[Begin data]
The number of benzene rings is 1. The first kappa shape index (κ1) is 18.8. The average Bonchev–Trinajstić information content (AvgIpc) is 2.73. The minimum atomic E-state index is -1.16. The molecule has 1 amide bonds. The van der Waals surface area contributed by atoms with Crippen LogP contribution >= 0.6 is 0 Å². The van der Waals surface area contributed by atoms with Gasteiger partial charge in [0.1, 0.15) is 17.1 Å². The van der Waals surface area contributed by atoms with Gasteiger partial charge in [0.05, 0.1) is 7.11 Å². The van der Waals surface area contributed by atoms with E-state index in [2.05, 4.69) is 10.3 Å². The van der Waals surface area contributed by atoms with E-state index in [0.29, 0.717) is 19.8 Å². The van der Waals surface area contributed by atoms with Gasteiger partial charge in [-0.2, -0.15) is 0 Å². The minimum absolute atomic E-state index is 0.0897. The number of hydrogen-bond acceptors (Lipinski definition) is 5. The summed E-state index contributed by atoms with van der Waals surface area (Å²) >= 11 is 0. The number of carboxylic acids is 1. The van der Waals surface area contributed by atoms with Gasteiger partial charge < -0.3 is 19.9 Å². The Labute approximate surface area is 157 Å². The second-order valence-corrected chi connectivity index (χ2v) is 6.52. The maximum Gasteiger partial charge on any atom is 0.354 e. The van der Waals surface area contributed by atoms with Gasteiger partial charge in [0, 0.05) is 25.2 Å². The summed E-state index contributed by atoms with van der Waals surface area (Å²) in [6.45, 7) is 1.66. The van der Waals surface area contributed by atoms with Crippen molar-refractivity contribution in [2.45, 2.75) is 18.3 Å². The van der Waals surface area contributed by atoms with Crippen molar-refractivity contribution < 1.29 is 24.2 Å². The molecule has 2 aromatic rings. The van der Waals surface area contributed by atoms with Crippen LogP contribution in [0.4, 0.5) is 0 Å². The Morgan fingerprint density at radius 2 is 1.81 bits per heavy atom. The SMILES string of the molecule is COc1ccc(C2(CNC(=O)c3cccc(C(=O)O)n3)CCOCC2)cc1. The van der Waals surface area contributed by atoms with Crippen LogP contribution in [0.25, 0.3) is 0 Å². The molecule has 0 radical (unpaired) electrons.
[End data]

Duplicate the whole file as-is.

The number of benzene rings is 1. The first kappa shape index (κ1) is 18.8. The average Bonchev–Trinajstić information content (AvgIpc) is 2.73. The minimum atomic E-state index is -1.16. The molecule has 1 amide bonds. The van der Waals surface area contributed by atoms with Crippen LogP contribution >= 0.6 is 0 Å². The van der Waals surface area contributed by atoms with Gasteiger partial charge in [0.1, 0.15) is 17.1 Å². The van der Waals surface area contributed by atoms with Gasteiger partial charge in [0.05, 0.1) is 7.11 Å². The van der Waals surface area contributed by atoms with E-state index in [2.05, 4.69) is 10.3 Å². The van der Waals surface area contributed by atoms with E-state index in [0.29, 0.717) is 19.8 Å². The van der Waals surface area contributed by atoms with Gasteiger partial charge in [-0.2, -0.15) is 0 Å². The minimum absolute atomic E-state index is 0.0897. The number of hydrogen-bond acceptors (Lipinski definition) is 5. The summed E-state index contributed by atoms with van der Waals surface area (Å²) >= 11 is 0. The number of carboxylic acids is 1. The van der Waals surface area contributed by atoms with Gasteiger partial charge < -0.3 is 19.9 Å². The Labute approximate surface area is 157 Å². The second-order valence-corrected chi connectivity index (χ2v) is 6.52. The maximum Gasteiger partial charge on any atom is 0.354 e. The van der Waals surface area contributed by atoms with Gasteiger partial charge in [0, 0.05) is 25.2 Å². The summed E-state index contributed by atoms with van der Waals surface area (Å²) in [6.45, 7) is 1.66. The van der Waals surface area contributed by atoms with Crippen molar-refractivity contribution in [2.45, 2.75) is 18.3 Å². The van der Waals surface area contributed by atoms with Crippen molar-refractivity contribution < 1.29 is 24.2 Å². The molecule has 2 aromatic rings. The van der Waals surface area contributed by atoms with Crippen LogP contribution in [0.4, 0.5) is 0 Å². The Morgan fingerprint density at radius 2 is 1.81 bits per heavy atom. The SMILES string of the molecule is COc1ccc(C2(CNC(=O)c3cccc(C(=O)O)n3)CCOCC2)cc1. The van der Waals surface area contributed by atoms with Crippen LogP contribution in [0.25, 0.3) is 0 Å². The molecule has 0 radical (unpaired) electrons.